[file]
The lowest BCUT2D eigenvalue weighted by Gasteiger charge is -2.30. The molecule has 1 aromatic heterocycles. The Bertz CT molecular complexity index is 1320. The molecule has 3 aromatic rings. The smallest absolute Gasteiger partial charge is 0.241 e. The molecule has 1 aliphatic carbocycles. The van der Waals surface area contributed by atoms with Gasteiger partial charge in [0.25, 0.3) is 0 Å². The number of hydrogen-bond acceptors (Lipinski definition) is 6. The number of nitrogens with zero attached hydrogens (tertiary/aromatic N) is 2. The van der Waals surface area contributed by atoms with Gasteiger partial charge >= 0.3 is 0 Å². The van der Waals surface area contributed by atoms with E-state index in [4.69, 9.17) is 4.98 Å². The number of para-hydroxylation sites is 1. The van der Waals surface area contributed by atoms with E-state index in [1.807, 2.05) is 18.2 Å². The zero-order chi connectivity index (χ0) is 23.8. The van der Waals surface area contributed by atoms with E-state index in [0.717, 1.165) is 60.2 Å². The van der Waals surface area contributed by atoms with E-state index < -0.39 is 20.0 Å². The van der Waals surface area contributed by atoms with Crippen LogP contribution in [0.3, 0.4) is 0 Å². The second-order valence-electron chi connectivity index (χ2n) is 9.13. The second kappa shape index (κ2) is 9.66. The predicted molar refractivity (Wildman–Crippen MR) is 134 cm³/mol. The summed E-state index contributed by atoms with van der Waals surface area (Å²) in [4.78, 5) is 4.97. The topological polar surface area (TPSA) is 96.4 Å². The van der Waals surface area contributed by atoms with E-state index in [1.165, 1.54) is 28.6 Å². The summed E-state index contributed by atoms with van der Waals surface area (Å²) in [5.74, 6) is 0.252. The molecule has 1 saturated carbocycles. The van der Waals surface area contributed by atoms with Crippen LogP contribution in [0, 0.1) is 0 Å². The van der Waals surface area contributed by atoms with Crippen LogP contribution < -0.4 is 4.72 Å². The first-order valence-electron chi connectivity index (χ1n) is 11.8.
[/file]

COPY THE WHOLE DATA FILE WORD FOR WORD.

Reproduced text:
The lowest BCUT2D eigenvalue weighted by Gasteiger charge is -2.30. The molecule has 1 aromatic heterocycles. The Bertz CT molecular complexity index is 1320. The molecule has 3 aromatic rings. The smallest absolute Gasteiger partial charge is 0.241 e. The molecule has 1 aliphatic carbocycles. The van der Waals surface area contributed by atoms with Gasteiger partial charge in [0.25, 0.3) is 0 Å². The number of hydrogen-bond acceptors (Lipinski definition) is 6. The number of nitrogens with zero attached hydrogens (tertiary/aromatic N) is 2. The van der Waals surface area contributed by atoms with Gasteiger partial charge >= 0.3 is 0 Å². The van der Waals surface area contributed by atoms with E-state index in [4.69, 9.17) is 4.98 Å². The number of para-hydroxylation sites is 1. The van der Waals surface area contributed by atoms with E-state index in [1.807, 2.05) is 18.2 Å². The zero-order chi connectivity index (χ0) is 23.8. The van der Waals surface area contributed by atoms with E-state index in [0.717, 1.165) is 60.2 Å². The van der Waals surface area contributed by atoms with E-state index < -0.39 is 20.0 Å². The van der Waals surface area contributed by atoms with Crippen LogP contribution in [0.3, 0.4) is 0 Å². The second-order valence-electron chi connectivity index (χ2n) is 9.13. The second kappa shape index (κ2) is 9.66. The predicted molar refractivity (Wildman–Crippen MR) is 134 cm³/mol. The summed E-state index contributed by atoms with van der Waals surface area (Å²) in [4.78, 5) is 4.97. The topological polar surface area (TPSA) is 96.4 Å². The van der Waals surface area contributed by atoms with E-state index in [1.165, 1.54) is 28.6 Å². The summed E-state index contributed by atoms with van der Waals surface area (Å²) in [5.74, 6) is 0.252. The molecule has 1 saturated carbocycles. The van der Waals surface area contributed by atoms with Crippen LogP contribution in [0, 0.1) is 0 Å². The van der Waals surface area contributed by atoms with Crippen LogP contribution < -0.4 is 4.72 Å². The first-order valence-electron chi connectivity index (χ1n) is 11.8.